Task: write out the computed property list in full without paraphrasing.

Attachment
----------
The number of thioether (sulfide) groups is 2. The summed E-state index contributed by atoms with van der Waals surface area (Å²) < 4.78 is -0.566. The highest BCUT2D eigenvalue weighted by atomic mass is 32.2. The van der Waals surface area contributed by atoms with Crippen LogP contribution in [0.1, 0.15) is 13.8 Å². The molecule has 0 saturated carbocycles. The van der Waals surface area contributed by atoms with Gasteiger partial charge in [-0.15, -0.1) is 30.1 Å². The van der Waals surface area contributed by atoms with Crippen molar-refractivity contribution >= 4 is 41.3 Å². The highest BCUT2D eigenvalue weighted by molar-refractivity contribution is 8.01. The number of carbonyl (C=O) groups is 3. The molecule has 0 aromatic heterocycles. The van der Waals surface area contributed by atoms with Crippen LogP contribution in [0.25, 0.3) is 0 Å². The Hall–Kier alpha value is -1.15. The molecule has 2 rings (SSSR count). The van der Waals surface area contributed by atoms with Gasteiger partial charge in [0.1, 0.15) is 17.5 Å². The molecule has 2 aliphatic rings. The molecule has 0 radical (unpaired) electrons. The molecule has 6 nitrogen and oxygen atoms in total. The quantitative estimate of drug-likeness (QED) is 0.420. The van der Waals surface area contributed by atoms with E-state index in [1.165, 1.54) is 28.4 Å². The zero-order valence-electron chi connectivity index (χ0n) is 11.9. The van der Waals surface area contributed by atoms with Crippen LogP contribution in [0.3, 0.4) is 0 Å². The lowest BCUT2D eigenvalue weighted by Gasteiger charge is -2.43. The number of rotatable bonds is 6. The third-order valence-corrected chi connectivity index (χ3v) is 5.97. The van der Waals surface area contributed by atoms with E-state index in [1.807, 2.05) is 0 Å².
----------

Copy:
The number of thioether (sulfide) groups is 2. The summed E-state index contributed by atoms with van der Waals surface area (Å²) < 4.78 is -0.566. The highest BCUT2D eigenvalue weighted by atomic mass is 32.2. The van der Waals surface area contributed by atoms with Crippen LogP contribution in [0.1, 0.15) is 13.8 Å². The molecule has 0 saturated carbocycles. The van der Waals surface area contributed by atoms with Gasteiger partial charge in [-0.15, -0.1) is 30.1 Å². The van der Waals surface area contributed by atoms with Crippen molar-refractivity contribution >= 4 is 41.3 Å². The highest BCUT2D eigenvalue weighted by molar-refractivity contribution is 8.01. The number of carbonyl (C=O) groups is 3. The molecule has 0 aromatic heterocycles. The van der Waals surface area contributed by atoms with Crippen LogP contribution in [0.25, 0.3) is 0 Å². The Hall–Kier alpha value is -1.15. The molecule has 2 rings (SSSR count). The van der Waals surface area contributed by atoms with Gasteiger partial charge in [0.1, 0.15) is 17.5 Å². The molecule has 2 aliphatic rings. The molecule has 0 radical (unpaired) electrons. The molecule has 6 nitrogen and oxygen atoms in total. The quantitative estimate of drug-likeness (QED) is 0.420. The van der Waals surface area contributed by atoms with E-state index in [1.165, 1.54) is 28.4 Å². The zero-order valence-electron chi connectivity index (χ0n) is 11.9. The van der Waals surface area contributed by atoms with Crippen LogP contribution in [0.3, 0.4) is 0 Å². The lowest BCUT2D eigenvalue weighted by Gasteiger charge is -2.43. The number of rotatable bonds is 6. The third-order valence-corrected chi connectivity index (χ3v) is 5.97. The van der Waals surface area contributed by atoms with E-state index in [1.807, 2.05) is 0 Å².